ForeWord Reviews

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Second Chapter

Clarion Review (3 Stars)

Every day 140348 people die and 140347 of them are not prepared for it…at least according to Second Chapter’s main character Ben Hoffman. As the book opens Ben a celebrity writer is still suffering from the death of his bride Janet who passed away due to a freak car accident on their honeymoon in Japan eight years earlier.

Though he has a beautiful home in the Mendocino Hills of California and a caring circle of friends who function as ersatz family including the predatory and self-delusional Sarah the owner of an art gallery Ben feels his life will not be complete without romantic love.

When he meets the dog Hurricane on the beach apparently abandoned his life enters into a second chapter that includes a second chance at spending time with Gretchen the second woman of his dreams. But all is not as rosy it appears. Will this chance too be taken from Ben? What is he supposed to make of all this and what is he supposed to learn from it?

The best parts of this book a first for the author include some snappy and flirtatious dialogue between Ben and Gretchen on their first dates and some endearing scenes that involve Ben exercising his natural charisma and kindness by helping an old man in a wheelchair to the beach; breaking up an altercation between his best friend Jeff and a flight attendant; and Ben trying to shore up Jeff’s failing marriage.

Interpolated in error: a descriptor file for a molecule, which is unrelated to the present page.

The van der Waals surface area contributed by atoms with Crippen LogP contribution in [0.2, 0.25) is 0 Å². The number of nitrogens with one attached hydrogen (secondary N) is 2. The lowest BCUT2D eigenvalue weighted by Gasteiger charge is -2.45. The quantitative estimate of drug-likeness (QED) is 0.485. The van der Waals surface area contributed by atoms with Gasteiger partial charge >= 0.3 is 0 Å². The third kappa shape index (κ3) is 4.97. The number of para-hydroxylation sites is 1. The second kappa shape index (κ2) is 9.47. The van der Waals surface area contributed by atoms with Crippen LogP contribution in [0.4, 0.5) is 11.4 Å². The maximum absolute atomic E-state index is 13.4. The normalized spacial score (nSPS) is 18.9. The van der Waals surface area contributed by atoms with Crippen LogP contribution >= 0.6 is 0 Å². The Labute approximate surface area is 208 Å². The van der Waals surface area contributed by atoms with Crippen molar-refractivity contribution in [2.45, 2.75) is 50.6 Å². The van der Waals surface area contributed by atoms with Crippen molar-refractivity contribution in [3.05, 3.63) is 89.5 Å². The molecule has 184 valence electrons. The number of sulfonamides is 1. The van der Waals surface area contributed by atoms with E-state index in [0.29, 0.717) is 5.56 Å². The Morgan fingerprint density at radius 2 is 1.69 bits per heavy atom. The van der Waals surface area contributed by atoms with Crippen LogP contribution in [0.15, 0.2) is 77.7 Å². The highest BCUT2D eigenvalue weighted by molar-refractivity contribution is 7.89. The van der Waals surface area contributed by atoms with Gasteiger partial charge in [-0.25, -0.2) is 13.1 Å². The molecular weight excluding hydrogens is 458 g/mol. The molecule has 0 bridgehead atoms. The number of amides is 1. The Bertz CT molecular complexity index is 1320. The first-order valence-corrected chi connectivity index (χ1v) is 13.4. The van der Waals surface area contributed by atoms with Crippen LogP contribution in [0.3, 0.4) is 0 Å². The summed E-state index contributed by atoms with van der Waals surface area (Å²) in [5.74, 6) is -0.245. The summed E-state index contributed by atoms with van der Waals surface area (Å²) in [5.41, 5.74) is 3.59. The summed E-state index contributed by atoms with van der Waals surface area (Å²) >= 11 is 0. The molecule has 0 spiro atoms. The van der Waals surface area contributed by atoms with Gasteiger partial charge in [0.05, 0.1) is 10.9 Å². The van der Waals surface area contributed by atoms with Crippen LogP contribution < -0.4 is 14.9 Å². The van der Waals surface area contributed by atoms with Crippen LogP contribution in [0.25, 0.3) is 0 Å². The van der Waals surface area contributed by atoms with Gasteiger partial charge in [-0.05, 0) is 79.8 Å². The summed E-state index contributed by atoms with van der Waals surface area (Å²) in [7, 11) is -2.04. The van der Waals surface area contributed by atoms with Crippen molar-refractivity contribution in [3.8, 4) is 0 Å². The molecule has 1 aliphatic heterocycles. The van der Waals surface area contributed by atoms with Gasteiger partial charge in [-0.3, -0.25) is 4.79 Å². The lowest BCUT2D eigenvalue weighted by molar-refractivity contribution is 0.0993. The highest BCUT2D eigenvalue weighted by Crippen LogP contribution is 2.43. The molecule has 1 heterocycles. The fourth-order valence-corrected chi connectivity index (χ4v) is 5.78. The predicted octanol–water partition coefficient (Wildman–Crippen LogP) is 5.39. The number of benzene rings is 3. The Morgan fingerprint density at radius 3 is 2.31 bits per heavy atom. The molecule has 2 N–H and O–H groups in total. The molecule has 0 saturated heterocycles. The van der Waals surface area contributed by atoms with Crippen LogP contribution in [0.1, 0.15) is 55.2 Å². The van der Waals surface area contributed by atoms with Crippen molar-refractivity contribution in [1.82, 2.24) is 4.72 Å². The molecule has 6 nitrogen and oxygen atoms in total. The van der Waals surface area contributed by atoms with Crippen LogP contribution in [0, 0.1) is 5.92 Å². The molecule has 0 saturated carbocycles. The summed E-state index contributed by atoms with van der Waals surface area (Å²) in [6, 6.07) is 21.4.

There is also a welcome plot complication early in the book when Ben meets an attractive Asian woman on a plane who not only reminds him of his late wife but does something with her cocktail napkin that seems like a direct message from her. The character of Eva a relative of Gretchen’s is well-drawn as a brusque brash woman from L.A. who speaks her mind and is the only one in the book who is an immediate match for Sarah’s sharp tongue.

Most of the dialogue however is fairly banal (of the “hello how are you I am fine thanks” variety) and includes too much of the daily grind to make the book a true escape from reality. Readers may also be annoyed by Second Chapter’s sloppy proofreading (Some apostrophes and question marks are misplaced some commas are missing “alright” pops up frequently and “outta” has been used and in a few places the text doesn’t make sense due to extra words in the sentence that clearly shouldn’t be there).

Despite this the story is still worthwhile as most of the characters are people one would like to know in real life and would be proud to call friends. The reader will be left convinced that Ben’s life will go on to an even stronger and more resilient Third Chapter.